Nevertheless, as of this year, that has changed because I had the chance to revisit my hometown after 10 long years! I learned more about the new infrastructures, tours, and so much more — it actually surprised me to see that my little hometown wasn’t exactly the same old simple home that I knew. Still and the same, I can assure you that no matter the changes, Batanes’ beauty will forever remain.
Now without further ado, let me give you an idea on the activities that you can do when you’re in these islands for, let’s say, 5 days! With the help of Iraya Travel & Tours — a local DOT-accredited Batanes tour company that I recommend and trust — I have mapped out the itinerary below. Otherwise, with their assistance, you can tweak it around depending on the length of your stay. Enjoy!
*As Ive already mentioned, it’s a local tour operator, so I would highly recommend that you book with them in order to help the Ivatan community and economy.
5 Days Itinerary in Batanes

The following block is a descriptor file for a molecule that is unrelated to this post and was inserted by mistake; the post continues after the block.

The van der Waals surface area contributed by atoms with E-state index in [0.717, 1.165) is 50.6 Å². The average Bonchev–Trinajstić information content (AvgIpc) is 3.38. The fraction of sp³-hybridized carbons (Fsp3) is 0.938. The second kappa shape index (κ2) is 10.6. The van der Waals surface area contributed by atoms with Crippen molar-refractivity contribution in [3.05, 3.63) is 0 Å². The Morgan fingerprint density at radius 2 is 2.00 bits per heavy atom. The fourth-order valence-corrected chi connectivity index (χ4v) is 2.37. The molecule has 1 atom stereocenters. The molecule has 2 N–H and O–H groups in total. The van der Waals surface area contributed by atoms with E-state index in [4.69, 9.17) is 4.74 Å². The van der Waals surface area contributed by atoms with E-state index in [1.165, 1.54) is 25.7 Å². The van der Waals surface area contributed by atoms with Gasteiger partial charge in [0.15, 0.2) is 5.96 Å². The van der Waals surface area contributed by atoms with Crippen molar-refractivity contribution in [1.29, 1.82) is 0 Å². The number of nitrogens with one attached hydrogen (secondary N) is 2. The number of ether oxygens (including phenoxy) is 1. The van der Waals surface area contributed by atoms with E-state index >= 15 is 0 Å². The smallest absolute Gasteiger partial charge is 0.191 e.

» PRE-TRAVEL GUIDE
Some quick and basic facts of Batanes before we go on…
- Small and nearer to Taiwan than the Philippines. It is comprised of 10 islands but with only 3 inhabited ones, namely: Batan, Sabtang, & Itbayat — with Batan being the main island and the most populated one given its 6 districts (one of which is Basco, the provincial ‘capital’ in which I grew up in.)
- Locals are called as “Ivatan”. Our exact origins are still untraced up till now and we have a total population of only about 17,000~, making us the smallest province in the country. Our language is also called as “Ivatan” which is regarded as unique to that of Tagalog, the main language in the Philippines; hence, Ivatan is not just merely a dialect but it’s now regarded as a unique language in itself.
- Very low crime rates. In fact, there’s almost no crime at all which can be attributed to the Ivatan’s good nature as well as the non-existent poverty in the islands. As a child, the only main ‘criminals’ that I ever saw in my hometown were Taiwanese fishermen who were often caught at sea when they cross the borders of the Philippines to do illegal fishing, etc. For sure, Ivatans might just be one of the nicest and most trustworthy people you’ll ever meet in your travels! To prove this point, we have a couple of ‘honesty shops’ in the islands wherein nobody is attending the store: as a customer, you get the things you want to buy and then handle the payment yourself.